Easily regarded as one of Cleveland's landmarks, the Terminal Tower is an enduring reminder of the city's history, identity, and the perpetual reminder to progress.
Terminal Tower has undergone many changes, on the interior and exterior, but one part of the tower that hasn't changed is the 360 view it provides the public of the city.
The observation Deck usually isn't open during the winter months, but a special event is giving the public a rare look at the city after dark. The Terminal Tower partnered with St. Jude's Children Hospital for a special opening of the deck from 4-8 p.m. during the weekend of February 10-14.
"This gives people access to see this beautiful city while helping a great cause," said Toni Magana, property manager of the K&G Group that owns the tower.
With the special event landing on Valentine's Day, Magana reminisces how the observation Deck is more than just a way to see the city. It has become an integral part of people's lives. Over the years, she has heard stories of couples having their first date at the deck and even some getting engaged.
"It's a romantic get away that finishes off the beginning of their relationship to the next step in their relationship," Magana said.
Rooted in a deep history, and considered a national landmark when it was first built, the Terminal Tower was considered one of the tallest skyscrapers in the country next to impressive skyline in New York City.
Standing at 708 feet with 52 levels, the Terminal Tower was built in May of 1928.
The archivist at Tower City Drew Rolik looks back at the construction of the tower. In 1930, the Terminal Tower was the third tallest building in the world.
"You can see the whole city. You can see five county areas and a view that captures 32 miles of our city. It's really an impressive site," said Rolik.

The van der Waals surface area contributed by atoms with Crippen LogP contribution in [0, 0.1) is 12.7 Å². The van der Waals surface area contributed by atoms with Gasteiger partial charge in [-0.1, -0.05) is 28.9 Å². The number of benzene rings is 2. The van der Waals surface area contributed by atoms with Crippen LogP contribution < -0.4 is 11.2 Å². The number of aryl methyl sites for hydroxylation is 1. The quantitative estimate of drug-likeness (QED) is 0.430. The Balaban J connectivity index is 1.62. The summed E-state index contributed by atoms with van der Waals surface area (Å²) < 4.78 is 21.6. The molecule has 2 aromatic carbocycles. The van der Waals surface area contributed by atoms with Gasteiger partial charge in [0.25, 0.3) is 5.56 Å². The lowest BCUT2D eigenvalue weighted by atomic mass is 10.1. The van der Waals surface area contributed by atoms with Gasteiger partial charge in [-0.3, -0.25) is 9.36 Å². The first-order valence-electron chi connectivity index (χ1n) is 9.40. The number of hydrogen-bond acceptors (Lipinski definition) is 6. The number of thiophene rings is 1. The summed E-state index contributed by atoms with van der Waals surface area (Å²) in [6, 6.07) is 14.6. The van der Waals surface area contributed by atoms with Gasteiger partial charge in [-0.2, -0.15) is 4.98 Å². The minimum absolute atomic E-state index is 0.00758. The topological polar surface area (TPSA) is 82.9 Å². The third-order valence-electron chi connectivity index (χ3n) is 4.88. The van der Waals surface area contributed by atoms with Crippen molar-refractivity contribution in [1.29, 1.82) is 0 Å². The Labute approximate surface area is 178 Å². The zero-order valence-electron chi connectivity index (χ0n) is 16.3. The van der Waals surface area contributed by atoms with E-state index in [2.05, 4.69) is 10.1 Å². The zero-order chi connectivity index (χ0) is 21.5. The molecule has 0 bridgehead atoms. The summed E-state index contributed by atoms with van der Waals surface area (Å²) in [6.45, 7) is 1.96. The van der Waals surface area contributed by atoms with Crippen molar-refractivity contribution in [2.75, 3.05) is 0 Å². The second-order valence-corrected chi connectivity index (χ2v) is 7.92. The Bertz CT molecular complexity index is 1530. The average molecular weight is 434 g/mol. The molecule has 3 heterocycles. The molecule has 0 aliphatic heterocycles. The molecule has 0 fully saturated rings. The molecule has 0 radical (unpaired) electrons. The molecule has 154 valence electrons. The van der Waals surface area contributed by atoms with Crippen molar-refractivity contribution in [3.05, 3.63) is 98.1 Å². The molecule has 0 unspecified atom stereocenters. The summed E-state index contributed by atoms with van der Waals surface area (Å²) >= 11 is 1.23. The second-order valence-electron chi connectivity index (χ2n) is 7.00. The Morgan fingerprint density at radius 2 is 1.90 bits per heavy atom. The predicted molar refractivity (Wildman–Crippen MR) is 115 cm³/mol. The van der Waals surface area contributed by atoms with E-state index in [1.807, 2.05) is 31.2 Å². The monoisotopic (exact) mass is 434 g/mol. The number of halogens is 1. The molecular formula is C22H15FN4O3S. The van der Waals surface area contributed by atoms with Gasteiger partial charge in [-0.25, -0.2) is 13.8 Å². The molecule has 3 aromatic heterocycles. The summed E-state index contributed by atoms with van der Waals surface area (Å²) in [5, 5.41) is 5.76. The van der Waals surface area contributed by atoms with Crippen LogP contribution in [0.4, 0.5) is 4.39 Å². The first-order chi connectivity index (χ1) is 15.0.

The Union Terminal Project was conceived by brothers Oris P and Mantis J. Van Sweringen with the original idea to quicken the commute between Shaker and downtown. The tower modeled after New York City's approach to transportation and infrastructure.
Bill Barrow, head of special collections at the Michael Schwartz Library at Cleveland State University, said the original plan included only a 14-story structure, but with the idea to bring more commercial tenants to the space and the tower's connection to Public Square, the tower was constructed with 52 stories.
"We think of the Terminal Tower as our landmark, but really it was the landmark identified across the country and around the world. It was part of the building boom era," said Barrow. "The Terminal Tower gave visitors and Cleveland residents something to identify with other than a messy, polluted rust belt city."
While the tickets for the special weekend fundraiser sold out in the last week of January, the public can have the bird's eye view when the observation deck opens for the season in April.
"The Terminal Tower is important to the city. I've had people say to me that it is the Eiffel Tower of Cleveland. And you know what, it truly is," said Magana.